Sue Bednarz
Interior view of Portlands $464-million East Side Big Pipe project.

For officials in Portland, Ore., the Big Pipe project is no longer a dream. The recently completed $1.4-billion, 20-year combined sewer overflow (CSO) control program was implemented in response to an Oregon Dept. of Environmental Quality order to reduce significantly CSO events by December 2011. Thanks to large-diameter underground tunnels installed along the Columbia Slough and on both sides of the Willamette River, the city now meets the overflow frequency criteria set forth in 1991 by the DEQ. Annual CSO volume to the Columbia Slough and the Willamette River has dropped by 99% and 94%, respectively, according to city officials.

The city’s Big Pipe program consisted of three major phases and more than 300 individual projects to meet the Oregon DEQ water-quality standards for the Willamette River and the Columbia Slough, says Virgil Adderley, CSO program manager with the city of Portland’s Bureau of Environmental Services. “The first phase, the cornerstone projects, included measures such as stream diversions, sewer separations and downspout disconnections for removing stormwater from the combined sewers,” Adderley says. “The other two phases were implemented in parallel over a 15-year period and involved treatment-plant expansions to handle higher wet-weather flows as well as the construction of large underground tunnels and pump stations for collecting and transporting combined sewage.”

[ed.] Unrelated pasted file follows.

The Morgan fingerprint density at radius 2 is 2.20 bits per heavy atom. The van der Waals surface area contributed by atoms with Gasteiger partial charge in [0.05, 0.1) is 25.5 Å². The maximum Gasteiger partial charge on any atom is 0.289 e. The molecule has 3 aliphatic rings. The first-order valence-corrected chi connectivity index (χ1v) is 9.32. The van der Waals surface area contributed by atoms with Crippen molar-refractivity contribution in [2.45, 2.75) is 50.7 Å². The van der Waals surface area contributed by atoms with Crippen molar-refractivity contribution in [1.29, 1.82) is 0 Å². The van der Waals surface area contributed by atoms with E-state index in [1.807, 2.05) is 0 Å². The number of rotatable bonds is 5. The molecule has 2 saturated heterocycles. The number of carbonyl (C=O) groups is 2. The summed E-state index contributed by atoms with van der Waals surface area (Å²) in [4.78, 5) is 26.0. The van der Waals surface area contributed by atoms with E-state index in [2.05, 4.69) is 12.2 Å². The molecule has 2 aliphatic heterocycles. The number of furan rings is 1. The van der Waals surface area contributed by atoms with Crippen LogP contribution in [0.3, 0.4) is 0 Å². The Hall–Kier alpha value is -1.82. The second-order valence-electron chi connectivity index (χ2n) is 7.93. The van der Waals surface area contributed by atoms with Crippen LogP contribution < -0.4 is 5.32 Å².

The $464-million East Side Big Pipe project, the final component of the overall program and the single-largest public-works project in Portland's history, was headed by the joint venture Kiewit-Bilfinger Berger (KBB). The centerpiece is a nearly six-mile- long, 22-ft-dia tunnel constructed 110 ft to 150 ft below ground surface. “Any large-diameter, soft-ground tunnel located below the water table will be challenging, and that was certainly the case with this project,” says Bill Mariucci, project director for KBB. “We were dealing with very complex geology and had to solve the problem of balancing water pressure, maintaining soil stability  and protecting existing surface structures."

Since the project route was located in a dense urban setting, KBB needed to excavate under buildings, bridges and other structures common to a city environment. “We used slurry tunneling technology and procured a tunnel-boring machine, manufactured specifically for this project, that could navigate the varying soil conditions occurring along the alignment without any surface disruptions,” Mariucci says. As part of the installation, KBB also built seven tunnel access shafts 50 ft to 70 ft in diameter and connected 14 existing outfalls to the tunnel system, accomplished through open-cut shallow-surface pipelines and micro-tunneling.

Over a five-year construction time period, KBB received a total of eight change orders, five of which were related to administration and the remaining three consisting of scope additions. KBB’s contract specified late completion damages, but as the project was completed on time and on budget, no penalties were incurred.